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Last-minute tax tips for individuals

With just over a week until June 30, here are some tips that can help savvy individuals make the most out of their tax refund for the 2014-15 year. The following tips are by no means exhaustive and may not be relevant to every personal situation.

The most important thing every individual taxpayer needs to know when it comes to claiming their tax is what expenses they can claim.  For most individuals, finding and organising receipts at tax time can be challenging and time-consuming. But, some of this stress can be avoided if they are mindful that they can claim up to $300 of work-related expenses without receipts. Even though there is no written evidence, taxpayers must be able to show how they worked out their claims.

People who are required to wear a uniform for work may be able to claim  clothes or laundry expenses.

Individuals who are earning less next year due to maternity leave or working part-time may be better off bringing forward any tax-deductible payments into this financial year. Rental property investors may also find it beneficial bringing forward any property maintenance costs, as they can be claimed in full or in part.

Self-employed individuals who are younger than 50 and haven’t exceeded the before-tax contribution cap of $30,000, or $35,000 if they are aged 50 or older, can make a personal deductible contribution.

Investors who are selling a property should consider deferring the sale until after 30 June 2015 to delay incurring CGT for another financial year. Although it will need to be paid eventually, freeing up short-term cash flow may be handy.

Individuals who use their car for a work purpose beyond travelling to and from their workplace can deduct the cost if they have a log book.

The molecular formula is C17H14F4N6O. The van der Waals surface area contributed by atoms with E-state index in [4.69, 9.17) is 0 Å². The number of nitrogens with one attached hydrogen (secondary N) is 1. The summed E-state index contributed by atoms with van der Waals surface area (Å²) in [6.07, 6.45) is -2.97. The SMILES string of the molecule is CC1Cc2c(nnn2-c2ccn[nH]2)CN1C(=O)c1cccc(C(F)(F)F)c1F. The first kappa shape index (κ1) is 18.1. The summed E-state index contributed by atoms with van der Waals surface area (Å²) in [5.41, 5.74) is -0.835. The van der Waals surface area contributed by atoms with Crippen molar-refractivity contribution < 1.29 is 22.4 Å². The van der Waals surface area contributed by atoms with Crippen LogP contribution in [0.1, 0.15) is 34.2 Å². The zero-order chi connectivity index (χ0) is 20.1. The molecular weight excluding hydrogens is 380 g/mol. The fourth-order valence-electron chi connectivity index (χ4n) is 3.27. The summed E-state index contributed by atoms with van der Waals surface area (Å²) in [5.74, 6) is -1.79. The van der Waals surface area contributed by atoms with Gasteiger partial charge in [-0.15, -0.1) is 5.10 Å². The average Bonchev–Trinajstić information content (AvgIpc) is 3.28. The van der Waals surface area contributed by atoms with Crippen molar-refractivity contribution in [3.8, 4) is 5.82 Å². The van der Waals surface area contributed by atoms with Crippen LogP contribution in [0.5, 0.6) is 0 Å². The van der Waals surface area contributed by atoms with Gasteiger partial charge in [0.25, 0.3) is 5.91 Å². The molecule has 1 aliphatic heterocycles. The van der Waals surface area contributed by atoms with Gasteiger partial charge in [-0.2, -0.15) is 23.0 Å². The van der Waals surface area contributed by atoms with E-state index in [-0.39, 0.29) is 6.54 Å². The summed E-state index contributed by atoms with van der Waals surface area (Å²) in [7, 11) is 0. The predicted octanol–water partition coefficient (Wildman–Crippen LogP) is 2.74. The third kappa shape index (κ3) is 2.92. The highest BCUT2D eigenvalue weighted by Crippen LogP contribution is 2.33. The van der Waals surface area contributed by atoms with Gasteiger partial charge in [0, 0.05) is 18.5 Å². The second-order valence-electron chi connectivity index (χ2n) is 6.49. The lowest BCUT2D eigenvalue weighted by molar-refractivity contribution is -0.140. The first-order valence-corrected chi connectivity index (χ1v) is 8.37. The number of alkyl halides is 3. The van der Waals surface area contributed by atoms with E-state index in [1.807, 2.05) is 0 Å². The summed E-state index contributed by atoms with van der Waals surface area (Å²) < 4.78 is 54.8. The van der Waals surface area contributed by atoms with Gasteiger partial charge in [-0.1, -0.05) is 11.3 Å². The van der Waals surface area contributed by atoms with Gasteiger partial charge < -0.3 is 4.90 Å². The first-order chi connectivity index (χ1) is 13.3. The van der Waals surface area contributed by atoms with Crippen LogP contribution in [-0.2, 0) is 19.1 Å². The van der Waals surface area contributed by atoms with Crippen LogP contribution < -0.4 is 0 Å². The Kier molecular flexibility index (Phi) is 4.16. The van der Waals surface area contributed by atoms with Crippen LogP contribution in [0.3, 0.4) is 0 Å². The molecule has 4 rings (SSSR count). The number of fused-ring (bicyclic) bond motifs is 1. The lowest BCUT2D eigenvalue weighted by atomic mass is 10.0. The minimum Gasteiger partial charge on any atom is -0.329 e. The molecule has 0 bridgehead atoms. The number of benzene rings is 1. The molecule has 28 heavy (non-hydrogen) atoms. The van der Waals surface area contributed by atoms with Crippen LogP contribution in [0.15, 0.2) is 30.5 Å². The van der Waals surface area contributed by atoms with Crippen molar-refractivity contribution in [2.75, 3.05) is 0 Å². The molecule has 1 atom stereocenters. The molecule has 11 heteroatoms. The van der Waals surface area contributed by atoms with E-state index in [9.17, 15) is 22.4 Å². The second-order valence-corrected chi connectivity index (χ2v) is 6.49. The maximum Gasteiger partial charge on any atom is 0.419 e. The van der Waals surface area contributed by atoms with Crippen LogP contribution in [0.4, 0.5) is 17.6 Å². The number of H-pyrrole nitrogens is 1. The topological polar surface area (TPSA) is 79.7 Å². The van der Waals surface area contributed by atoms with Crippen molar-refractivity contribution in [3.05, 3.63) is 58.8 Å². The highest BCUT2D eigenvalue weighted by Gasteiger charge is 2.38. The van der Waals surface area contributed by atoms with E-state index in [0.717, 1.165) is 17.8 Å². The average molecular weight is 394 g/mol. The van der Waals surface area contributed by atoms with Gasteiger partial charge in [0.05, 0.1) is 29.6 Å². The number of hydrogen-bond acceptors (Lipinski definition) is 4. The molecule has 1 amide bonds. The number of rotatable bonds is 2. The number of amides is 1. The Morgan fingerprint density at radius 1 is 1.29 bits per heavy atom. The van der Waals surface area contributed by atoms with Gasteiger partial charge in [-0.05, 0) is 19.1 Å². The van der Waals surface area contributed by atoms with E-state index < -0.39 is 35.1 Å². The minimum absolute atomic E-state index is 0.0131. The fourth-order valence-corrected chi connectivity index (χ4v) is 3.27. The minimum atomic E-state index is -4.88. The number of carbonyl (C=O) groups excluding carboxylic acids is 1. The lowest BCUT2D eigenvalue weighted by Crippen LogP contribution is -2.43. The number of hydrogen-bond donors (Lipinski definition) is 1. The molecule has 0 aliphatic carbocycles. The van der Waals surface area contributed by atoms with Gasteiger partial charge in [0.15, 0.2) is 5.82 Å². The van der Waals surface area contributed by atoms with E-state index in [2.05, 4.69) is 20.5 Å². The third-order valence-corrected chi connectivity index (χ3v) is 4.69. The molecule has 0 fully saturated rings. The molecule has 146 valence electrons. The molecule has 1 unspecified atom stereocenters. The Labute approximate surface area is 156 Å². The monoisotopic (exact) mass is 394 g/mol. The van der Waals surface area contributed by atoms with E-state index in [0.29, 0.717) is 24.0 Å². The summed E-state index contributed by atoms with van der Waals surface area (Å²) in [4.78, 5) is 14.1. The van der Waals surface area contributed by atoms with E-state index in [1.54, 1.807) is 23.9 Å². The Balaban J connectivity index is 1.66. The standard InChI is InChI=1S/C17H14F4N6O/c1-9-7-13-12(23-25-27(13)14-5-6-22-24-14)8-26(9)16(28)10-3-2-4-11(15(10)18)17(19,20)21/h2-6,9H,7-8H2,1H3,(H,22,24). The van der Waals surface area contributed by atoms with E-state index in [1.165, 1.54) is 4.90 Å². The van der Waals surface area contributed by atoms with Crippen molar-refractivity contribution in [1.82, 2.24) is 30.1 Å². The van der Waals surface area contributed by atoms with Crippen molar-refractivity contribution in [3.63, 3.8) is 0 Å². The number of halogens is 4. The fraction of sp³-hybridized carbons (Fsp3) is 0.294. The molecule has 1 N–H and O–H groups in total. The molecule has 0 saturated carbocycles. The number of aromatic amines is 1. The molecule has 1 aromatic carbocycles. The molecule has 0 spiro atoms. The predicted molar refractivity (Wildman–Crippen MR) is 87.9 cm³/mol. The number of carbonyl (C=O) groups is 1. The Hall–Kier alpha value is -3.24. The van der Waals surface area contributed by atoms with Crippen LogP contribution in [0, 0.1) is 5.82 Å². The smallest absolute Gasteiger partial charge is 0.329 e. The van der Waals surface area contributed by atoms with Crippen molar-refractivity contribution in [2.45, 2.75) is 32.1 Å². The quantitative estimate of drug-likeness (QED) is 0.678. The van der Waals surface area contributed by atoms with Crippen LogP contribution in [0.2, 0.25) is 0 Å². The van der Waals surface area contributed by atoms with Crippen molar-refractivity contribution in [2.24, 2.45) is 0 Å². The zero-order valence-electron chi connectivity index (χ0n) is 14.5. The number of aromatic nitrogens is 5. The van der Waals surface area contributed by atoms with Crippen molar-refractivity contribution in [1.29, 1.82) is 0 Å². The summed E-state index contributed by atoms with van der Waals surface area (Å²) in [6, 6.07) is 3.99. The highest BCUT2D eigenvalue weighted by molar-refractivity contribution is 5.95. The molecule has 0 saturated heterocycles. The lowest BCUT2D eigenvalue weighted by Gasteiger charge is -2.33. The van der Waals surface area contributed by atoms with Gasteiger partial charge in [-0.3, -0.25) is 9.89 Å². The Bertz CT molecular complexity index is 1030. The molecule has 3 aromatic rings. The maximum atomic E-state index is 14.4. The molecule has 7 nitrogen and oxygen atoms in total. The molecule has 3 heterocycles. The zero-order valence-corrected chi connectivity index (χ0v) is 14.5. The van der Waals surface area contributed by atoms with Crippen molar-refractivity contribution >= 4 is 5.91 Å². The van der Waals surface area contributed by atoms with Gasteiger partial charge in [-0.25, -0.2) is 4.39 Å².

Posted on 22 June '15 by , under Tax.

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Transition to retirement

The transition to retirement (TTR) strategy allows you to access some of your super while you continue to work.

You are able to use the TTR strategy if you are aged 55 to 60. You can use it to supplement your income if you reduce your work hours or boost your super and save on tax while you keep working full time.

  • Starting a TTR pension: To start your TTR pension, transfer some of your super to an account-based pension. You have to keep some money in your super account so that you can continue to receive your employer's compulsory contributions as well as any voluntary contributions you may be making.
  • Government benefits and TTR: The benefits you or your partner receive might be impacted if you choose to opt for this strategy. How and what exactly will change might become clearer upon discussing this with a Financial Information Service (FIS) officer.
  • Life insurance and TTR: In some cases, the life insurance cover you have with your super may stop or reduce if you start a TTR pension – check this before making any decisions or changes.

TTR can help ease your mind as you transition into retirement but it can be a bit complex. Before you choose whether you want to use TTR to reduce work hours or save on tax, or even if you want to use TTR altogether, you should figure out how this will impact all aspects of your finances.

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